Friday, November 30, 2007

Me on the Greg Venables show?

(With apologies to whoever wrote the book for "Bye Bye Birdie")

Am I the only one who finds it odd that the two examples of agreements that the Anglican Church of Canada has broken which spring to ++Venables's mind (Lambeth I.10 and Windsor) are in fact, not "agreements"? Of course, if they represented consensus in the Anglican Communion, we wouldn't be in this mess in the first place.


Serge has a Field Guide to Anglican Churchmanship that I have found to be somewhat helpful in articulating the vagaries of churchmanship. Because it is somewhat polemical in nature, I have adapted it here to better reflect the self-identification of the groups themselves. (For example Open Evangelicals do not consider themselves "former" Evangelicals, nor AffCaths "former Catholics").

For the evangelical section, instead of Serge's original categories, I have drawn on Stephen Bates's taxonomy from A Church at War: Anglicans and Homosexuality, which differs slightly.

I have omitted the "Anglo-Orthodox" category, since I have only ever encountered isolated individuals using it. (I call myself an "Affirming Anglo-Lefebvrist" but I am certainly a party of one). I have also inserted English Use as a subcategory, since it still has some currency in some circles in the CofE.

1. Anglo-Catholic
a. Anglo-Tridentine (Predominately North American).
b. Modern Anglo-Papalist (UK only).
c. Prayer Book Catholic. Considers the classical line of the Book of Common Prayer (1549-1962) a sufficient expression of Catholic faith. Eschews “Italianate” liturgical norms.
d. Modern “Prayer Book” Catholic. Non-Papalist, uses contemporary worship book of his/her Province. Most (but not all) Anglo-Catholics who hold liberal views on women clergy and homosexuality fall within this category.
e. English Use. Looks to pre-Reformation English ceremonial, often as adapted by the The Parson’s Handbook.

2. Central
a. High Central – Similar to 1c or 1d but with less “localised” view of the Eucharist.
b. Middle of the road
c. Low Central – Protestant, into emotive worship, sometimes charismatic. Shies away from Calvinism and believes in the necessity of the historic episcopate.

(Traditional and modern streams with regards to the ordination of women).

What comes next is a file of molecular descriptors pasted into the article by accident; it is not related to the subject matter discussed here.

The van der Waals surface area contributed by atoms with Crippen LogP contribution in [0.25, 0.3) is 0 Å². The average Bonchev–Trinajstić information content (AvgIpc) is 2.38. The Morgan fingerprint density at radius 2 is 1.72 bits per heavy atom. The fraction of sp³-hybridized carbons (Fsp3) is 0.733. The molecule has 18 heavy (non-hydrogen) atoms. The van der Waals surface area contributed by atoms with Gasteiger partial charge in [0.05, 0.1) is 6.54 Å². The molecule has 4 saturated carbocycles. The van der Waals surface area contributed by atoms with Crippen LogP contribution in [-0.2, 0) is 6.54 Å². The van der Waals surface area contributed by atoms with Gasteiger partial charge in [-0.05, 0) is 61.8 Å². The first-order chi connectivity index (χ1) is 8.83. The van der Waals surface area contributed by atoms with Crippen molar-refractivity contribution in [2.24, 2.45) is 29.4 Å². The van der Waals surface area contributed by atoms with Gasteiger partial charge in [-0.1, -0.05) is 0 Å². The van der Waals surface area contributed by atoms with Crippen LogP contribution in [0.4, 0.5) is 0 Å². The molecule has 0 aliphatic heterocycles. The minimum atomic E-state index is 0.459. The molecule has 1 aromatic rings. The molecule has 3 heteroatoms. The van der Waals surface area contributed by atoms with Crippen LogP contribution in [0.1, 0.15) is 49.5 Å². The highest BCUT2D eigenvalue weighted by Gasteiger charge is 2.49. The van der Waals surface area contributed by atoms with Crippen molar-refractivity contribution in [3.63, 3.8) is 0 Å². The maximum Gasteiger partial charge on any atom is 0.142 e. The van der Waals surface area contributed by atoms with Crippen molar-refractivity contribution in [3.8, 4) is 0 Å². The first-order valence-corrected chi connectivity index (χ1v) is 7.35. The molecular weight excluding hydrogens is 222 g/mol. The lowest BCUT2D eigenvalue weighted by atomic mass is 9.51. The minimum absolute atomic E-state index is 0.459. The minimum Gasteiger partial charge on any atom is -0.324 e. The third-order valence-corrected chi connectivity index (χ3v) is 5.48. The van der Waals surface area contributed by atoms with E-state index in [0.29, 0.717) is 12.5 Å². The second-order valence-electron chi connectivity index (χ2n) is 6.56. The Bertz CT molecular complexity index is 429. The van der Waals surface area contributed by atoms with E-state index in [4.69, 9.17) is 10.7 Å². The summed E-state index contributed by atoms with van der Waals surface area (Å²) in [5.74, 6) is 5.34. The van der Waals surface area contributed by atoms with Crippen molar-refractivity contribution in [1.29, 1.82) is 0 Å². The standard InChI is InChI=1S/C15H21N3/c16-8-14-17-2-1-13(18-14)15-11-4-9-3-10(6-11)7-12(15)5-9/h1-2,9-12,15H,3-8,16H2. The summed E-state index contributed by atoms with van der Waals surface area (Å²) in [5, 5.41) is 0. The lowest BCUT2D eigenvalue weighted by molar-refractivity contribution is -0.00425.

3. Evangelical
a. Conservative Evangelical. Biblically inerrantist and literalist. Opposes “headship” of women. Often Calvinist.
b. Charismatic. Conservative view of Scripture, but open to continued revelation by the Holy Spirit.
c. Open. Most theologically liberal strand, and least "Romophobic". Higher view of sacraments and liturgy. Accepts women in positions of leadership. Some are also more progressive than other Evangelicals with respect to homosexuality.

Tuesday, November 27, 2007


Well, I've been away too long! I've attended a few exciting liturgies this month. On 4 November, I was able to take in Solemn Evensong and Benediction at St Mary Mag, which was delightful as always. On Remembrance Day, I played conscientious objector and instead of my own parish's Choral Mattins visited the Church of St Martin-in-the-Fields for their Patronal Festival.

I've become something of a regular at Trinity College's Monday Community Sung Eucharists. This month I saw an Agape Meal, a valiantly-attempted Tridentine Mass, and a wonderful 1552 Communion Office.

My own parish celebrated its feast of title this past Sunday, and had a visiting retired suffragan as homilist. She also dedicated the children's chapel, now under the patronage of S. Nicholas.

Tonight I will be going to Evening Prayer at Wycliffe College and comparing it to my experience across the street and up the candle at Trinity.

After a period of neglecting the Office, I am experimenting with online sources. This morning I used the Book of Divine Worship website.

Also, Toronto has elected a new suffragan bishop, Canon Linda Nicholls. She is said to be a moderate conservative and an introvert.